Question: Should a light rail line (Regional Fixed Guideway) be built from Henderson to North Las Vegas?
Yes, Our Economic Future Depends on It
by Jacob Snow
The Regional Transportation Commission of Southern Nevada (RTC) has a vision for everyone, not just those who drive automobiles. While the RTC oversees the funding of roadway construction, we know that people need other ways to commute than driving their cars on increasingly busy streets. In addition to the CAT and MAX transit systems, another component of our overall vision of an integrated transportation system is the proposed Regional Fixed Guideway (RFG).
The RFG, envisioned as a regional rail or rail-like system, would link Henderson, Clark County, Las Vegas and North Las Vegas with the Las Vegas Resort Corridor. Though the RFG is but one part of our larger vision, it is indeed a critical component to ensuring the future vitality of our community.
Here’s why: At last count, 11 people per hour move to Southern Nevada. More than 100 cars are added to our roadways every day. By 2008, conservative estimates put our population at 2 million people and by 2015 at 2.5 million people. That’s the entire population of Utah – or for a more urban example, the public transportation Mecca called the Bronx.
Projects like the RFG can move more than 60,000 people per hour in a 40-foot wide corridor. Contrast that with the mere 2,000 cars per hour moved on a freeway lane. That’s why it’s so vital to make the most efficient use possible of existing right-of-way.
Further, public transit that utilizes our roadways just isn’t enough if we are to avoid gridlock and maintain the quality of life that is largely responsible for the population and economic growth in Southern Nevada.
We cannot expect everyone in Southern Nevada to use mass transit – nor could the RTC handle such heavy demand. But we must have efficient solutions that attract some out of their cars. In cities from Portland to Dallas, more people use light rail everyday and the same can and will happen here if we provide a fast, safe and convenient rapid transit system.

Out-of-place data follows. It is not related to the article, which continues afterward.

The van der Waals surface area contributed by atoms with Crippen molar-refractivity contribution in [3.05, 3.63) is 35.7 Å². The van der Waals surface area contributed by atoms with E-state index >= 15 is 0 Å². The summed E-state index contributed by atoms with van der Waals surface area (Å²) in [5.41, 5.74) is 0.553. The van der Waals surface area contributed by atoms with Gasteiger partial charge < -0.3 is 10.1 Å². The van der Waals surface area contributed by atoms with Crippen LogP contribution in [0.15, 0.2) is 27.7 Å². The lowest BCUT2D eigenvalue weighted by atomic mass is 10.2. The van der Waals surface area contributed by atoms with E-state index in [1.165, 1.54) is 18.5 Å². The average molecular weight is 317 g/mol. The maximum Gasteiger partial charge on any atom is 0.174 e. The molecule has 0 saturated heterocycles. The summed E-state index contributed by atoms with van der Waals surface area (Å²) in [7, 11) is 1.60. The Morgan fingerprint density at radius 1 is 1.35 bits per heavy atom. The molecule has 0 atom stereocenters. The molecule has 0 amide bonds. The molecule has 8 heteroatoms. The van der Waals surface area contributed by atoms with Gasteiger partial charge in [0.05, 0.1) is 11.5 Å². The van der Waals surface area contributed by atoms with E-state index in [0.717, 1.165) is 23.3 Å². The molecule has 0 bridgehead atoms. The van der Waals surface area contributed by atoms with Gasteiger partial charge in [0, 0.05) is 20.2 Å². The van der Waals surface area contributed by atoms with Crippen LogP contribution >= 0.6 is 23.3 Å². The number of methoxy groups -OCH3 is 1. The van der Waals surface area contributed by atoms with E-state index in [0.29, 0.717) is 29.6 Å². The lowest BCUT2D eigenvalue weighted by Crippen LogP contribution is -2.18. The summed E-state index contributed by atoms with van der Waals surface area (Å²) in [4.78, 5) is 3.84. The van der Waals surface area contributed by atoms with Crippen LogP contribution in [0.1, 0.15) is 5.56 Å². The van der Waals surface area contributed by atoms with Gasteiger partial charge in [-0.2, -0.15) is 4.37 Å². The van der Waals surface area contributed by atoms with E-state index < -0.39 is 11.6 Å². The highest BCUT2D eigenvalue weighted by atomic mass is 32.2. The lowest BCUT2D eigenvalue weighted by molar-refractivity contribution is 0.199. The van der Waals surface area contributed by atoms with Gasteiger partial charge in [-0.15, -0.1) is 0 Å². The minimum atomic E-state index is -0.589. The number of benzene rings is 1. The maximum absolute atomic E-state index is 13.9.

Why should we continue to give our part of the gas-tax dollars to other communities instead of keeping that federal funding in our own backyard?
It’s time to accept our responsibility as a world-class city that requires varied modes of transportation. Learn more at www.rfguideway.com and by attending public meetings.
By resisting change, we could lose all we have been working to create. Our economic future depends upon maintaining the quality of life we Southern Nevadans sometimes take for granted.
No: Mass Transit Has Failed Enough Already
by W. Leslie Sully, Jr.
The taxpayers cannot afford another “smart growth” plan based on irrational idealism without taking into account economic realities. We should learn from our own experience and the experiences of other communities throughout the United States and accommodate the transportation needs of our citizens without pursuing ill-advised schemes, such as the Regional Fixed Guideway).
To fairly analyze the situation, two issues must be addressed. The first is whether the proposed RFG will meet the demands of the people. It has been thought that if the Regional Transportation Commission (RTC) builds it, riders will materialize. However, the only places that have achieved measurable acceptance of mass transit are densely urbanized areas with significant concentrations of businesses or residents. However, our community infrastructure has already been established utilizing a late 20th-century model of less density, made possible through the flexibility of automobile travel.
Presently, residents of Henderson travel, with the freedom of their vehicles, for work, school, shopping, dining, etc. throughout the entire Las Vegas Valley, not just to and from the Strip and North Las Vegas. This will not change. Published CAT ridership figures demonstrate that two of the four least-traveled routes are those serving Henderson and Green Valley (only about 450 regular commuters) – the very areas the RTC proposes to be served by the RFG Henderson Corridor. Moreover, the RTC’s argument that Strip workers will sacrifice their vehicles for train service is belied by the fact that the proposed service hours will only accommodate one of three casino shifts.
Next to be considered is whether the ostensible benefit justifies the cost, which could exceed $2 million per commuter (based upon RTC construction estimates and existing ridership data). Moreover, the cost of continued operation will plague us forever. Witness the Monorail fiasco, which cannot seem to break even and which knowledgeable experts predict will be taken over by the RTC (at taxpayer expense). Similarly, but less known, CAT revenue figures reveal that the CAT bus system is being subsidized with almost $50 million per year.
Cities all around the country using the same failed paradigm are just as unsuccessful. Reflecting on the absurdity of the situation, Wall Street Journal writer P.J. O’Rourke recently observed that municipalities picking up the tab for mass transit losses could have more economically leased a luxury automobile for every commuter served.
Public responsibility mandates that we approach the problem of transportation with an eye on economic viability.